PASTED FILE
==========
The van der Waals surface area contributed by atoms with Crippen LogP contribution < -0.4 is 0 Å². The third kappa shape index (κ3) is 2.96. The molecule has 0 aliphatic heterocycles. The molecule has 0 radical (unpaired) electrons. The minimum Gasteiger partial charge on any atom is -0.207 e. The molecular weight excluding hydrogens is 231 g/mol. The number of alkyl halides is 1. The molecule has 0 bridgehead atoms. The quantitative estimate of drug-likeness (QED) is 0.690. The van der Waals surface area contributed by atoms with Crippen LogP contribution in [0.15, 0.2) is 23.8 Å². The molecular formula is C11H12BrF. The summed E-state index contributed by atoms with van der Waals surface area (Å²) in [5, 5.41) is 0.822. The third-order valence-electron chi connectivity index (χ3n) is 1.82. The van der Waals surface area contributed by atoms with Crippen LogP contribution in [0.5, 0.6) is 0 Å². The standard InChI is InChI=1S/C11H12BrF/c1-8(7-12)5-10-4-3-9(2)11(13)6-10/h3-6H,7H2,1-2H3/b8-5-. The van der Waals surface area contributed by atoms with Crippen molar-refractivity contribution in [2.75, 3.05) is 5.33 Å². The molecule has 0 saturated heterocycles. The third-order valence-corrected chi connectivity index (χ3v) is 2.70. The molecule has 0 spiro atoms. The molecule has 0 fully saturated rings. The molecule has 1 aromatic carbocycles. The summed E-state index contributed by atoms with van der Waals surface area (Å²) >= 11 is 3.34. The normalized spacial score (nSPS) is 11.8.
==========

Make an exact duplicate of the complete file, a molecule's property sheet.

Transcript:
The van der Waals surface area contributed by atoms with Crippen LogP contribution < -0.4 is 0 Å². The third kappa shape index (κ3) is 2.96. The molecule has 0 aliphatic heterocycles. The molecule has 0 radical (unpaired) electrons. The minimum Gasteiger partial charge on any atom is -0.207 e. The molecular weight excluding hydrogens is 231 g/mol. The number of alkyl halides is 1. The molecule has 0 bridgehead atoms. The quantitative estimate of drug-likeness (QED) is 0.690. The van der Waals surface area contributed by atoms with Crippen LogP contribution in [0.15, 0.2) is 23.8 Å². The molecular formula is C11H12BrF. The summed E-state index contributed by atoms with van der Waals surface area (Å²) in [5, 5.41) is 0.822. The third-order valence-electron chi connectivity index (χ3n) is 1.82. The van der Waals surface area contributed by atoms with Crippen LogP contribution in [0.5, 0.6) is 0 Å². The standard InChI is InChI=1S/C11H12BrF/c1-8(7-12)5-10-4-3-9(2)11(13)6-10/h3-6H,7H2,1-2H3/b8-5-. The van der Waals surface area contributed by atoms with Crippen molar-refractivity contribution in [2.75, 3.05) is 5.33 Å². The molecule has 0 saturated heterocycles. The third-order valence-corrected chi connectivity index (χ3v) is 2.70. The molecule has 0 spiro atoms. The molecule has 0 fully saturated rings. The molecule has 1 aromatic carbocycles. The summed E-state index contributed by atoms with van der Waals surface area (Å²) >= 11 is 3.34. The normalized spacial score (nSPS) is 11.8.